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First Known Use of incipient

1633, in the meaning defined above

History and Etymology for incipient

Latin incipient-, incipiens, present participle of incipere to begin — more at inception

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Time Traveler for incipient

Time Traveler

The first known use of incipient was in 1633

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Last Updated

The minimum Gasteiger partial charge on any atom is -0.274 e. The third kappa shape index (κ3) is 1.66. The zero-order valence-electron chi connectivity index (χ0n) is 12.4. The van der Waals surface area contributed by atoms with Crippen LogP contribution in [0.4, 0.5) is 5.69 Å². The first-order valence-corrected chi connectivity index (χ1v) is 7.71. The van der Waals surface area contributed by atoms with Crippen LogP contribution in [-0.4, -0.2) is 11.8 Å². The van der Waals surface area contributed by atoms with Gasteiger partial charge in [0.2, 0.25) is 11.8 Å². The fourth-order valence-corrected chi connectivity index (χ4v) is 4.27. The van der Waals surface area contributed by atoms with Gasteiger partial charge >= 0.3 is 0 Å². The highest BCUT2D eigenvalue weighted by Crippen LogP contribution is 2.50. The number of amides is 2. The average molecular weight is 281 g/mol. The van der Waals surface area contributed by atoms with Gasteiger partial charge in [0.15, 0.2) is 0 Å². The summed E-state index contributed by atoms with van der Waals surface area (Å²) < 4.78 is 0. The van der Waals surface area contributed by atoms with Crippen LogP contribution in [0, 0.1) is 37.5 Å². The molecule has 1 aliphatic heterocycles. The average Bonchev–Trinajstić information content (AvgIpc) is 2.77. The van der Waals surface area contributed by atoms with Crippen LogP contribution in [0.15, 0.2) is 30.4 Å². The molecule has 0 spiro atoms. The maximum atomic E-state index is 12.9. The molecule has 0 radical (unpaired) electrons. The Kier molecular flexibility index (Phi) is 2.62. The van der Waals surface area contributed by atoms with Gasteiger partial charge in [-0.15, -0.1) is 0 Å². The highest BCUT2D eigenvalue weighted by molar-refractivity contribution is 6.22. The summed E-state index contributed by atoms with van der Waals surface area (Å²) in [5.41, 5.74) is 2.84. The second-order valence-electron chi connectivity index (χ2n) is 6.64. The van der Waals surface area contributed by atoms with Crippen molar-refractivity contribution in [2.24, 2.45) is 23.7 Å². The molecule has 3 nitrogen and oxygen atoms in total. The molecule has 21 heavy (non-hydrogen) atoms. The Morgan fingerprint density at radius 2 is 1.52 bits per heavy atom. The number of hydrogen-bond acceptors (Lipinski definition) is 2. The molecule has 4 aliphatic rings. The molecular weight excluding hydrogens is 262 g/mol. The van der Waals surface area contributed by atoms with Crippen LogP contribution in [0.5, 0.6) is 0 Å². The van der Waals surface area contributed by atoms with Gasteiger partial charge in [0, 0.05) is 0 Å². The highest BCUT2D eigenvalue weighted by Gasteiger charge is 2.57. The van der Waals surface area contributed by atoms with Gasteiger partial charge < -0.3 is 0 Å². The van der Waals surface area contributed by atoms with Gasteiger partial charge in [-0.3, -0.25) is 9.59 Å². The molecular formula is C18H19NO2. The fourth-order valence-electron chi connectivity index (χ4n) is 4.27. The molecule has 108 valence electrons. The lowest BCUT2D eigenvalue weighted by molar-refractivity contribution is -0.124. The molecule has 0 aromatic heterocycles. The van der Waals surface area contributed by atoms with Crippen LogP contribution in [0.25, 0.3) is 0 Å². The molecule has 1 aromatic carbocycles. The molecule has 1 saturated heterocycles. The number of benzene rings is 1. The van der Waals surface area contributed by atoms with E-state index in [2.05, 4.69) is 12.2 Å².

12 Dec 2019

Cite this Entry

“Incipient.” The Merriam-Webster.com Dictionary, Merriam-Webster Inc., https://www.merriam-webster.com/dictionary/incipient. Accessed 21 January 2020.

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More Definitions for incipient

incipient

adjective
How to pronounce incipient (audio)

English Language Learners Definition of incipient

formal : beginning to develop or exist

incipient

adjective
in·​cip·​i·​ent | \ -ənt How to pronounce incipient (audio) \

Medical Definition of incipient

: beginning to come into being or to become apparent the incipient stage of a fever

Other Words from incipient

incipiently adverb